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Genetics Research International
Volume 2012, Article ID 276948, 13 pages
Review Article

Regulation of Ribosomal RNA Production by RNA Polymerase I: Does Elongation Come First?

1LBME du CNRS, 118 route de Narbonne, 31000 Toulouse, France
2Laboratoire de Biologie Moleculaire Eucaryote, Université de Toulouse, 118 route de Narbonne, 31000 Toulouse, France
3Universität Regensburg, Biochemie-Zentrum Regensburg (BZR), Lehrstuhl Biochemie III, 93053 Regensburg, Germany

Received 31 August 2011; Accepted 27 September 2011

Academic Editor: Sebastián Chávez

Copyright © 2012 Benjamin Albert et al. This is an open access article distributed under the Creative Commons Attribution License, which permits unrestricted use, distribution, and reproduction in any medium, provided the original work is properly cited.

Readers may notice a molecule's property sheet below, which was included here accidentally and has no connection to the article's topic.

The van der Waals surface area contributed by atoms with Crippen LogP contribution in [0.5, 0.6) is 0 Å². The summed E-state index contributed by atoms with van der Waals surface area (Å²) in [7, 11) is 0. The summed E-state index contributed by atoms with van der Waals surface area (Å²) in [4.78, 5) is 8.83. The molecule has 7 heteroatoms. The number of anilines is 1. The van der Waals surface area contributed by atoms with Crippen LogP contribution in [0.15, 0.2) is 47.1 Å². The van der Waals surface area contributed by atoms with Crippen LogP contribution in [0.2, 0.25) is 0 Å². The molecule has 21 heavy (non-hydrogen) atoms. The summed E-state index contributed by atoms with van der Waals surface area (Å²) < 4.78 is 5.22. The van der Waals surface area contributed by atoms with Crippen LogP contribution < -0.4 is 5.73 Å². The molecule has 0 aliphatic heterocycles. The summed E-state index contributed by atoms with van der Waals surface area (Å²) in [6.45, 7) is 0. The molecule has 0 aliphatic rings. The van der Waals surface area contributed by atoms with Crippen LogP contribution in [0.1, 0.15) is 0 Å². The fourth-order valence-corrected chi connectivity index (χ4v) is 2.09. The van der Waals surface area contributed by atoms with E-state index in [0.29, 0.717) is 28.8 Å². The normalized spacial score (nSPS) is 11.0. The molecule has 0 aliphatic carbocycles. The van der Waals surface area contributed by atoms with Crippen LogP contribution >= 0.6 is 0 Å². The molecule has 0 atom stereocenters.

Ribosomal RNA (rRNA) production represents the most active transcription in the cell. Synthesis of the large rRNA precursors (35–47S) can be achieved by up to 150 RNA polymerase I (Pol I) enzymes simultaneously transcribing each rRNA gene. In this paper, we present recent advances made in understanding the regulatory mechanisms that control elongation. Built-in Pol I elongation factors, such as Rpa34/Rpa49 in budding yeast and PAF53/CAST in humans, are instrumental to the extremely high rate of rRNA production per gene. rRNA elongation mechanisms are intrinsically linked to chromatin structure and to the higher-order organization of the rRNA genes (rDNA). Factors such as Hmo1 in yeast and UBF1 in humans are key players in rDNA chromatin structure in vivo. Finally, elongation factors known to regulate messengers RNA production by RNA polymerase II are also involved in rRNA production and work cooperatively with Rpa49 in vivo.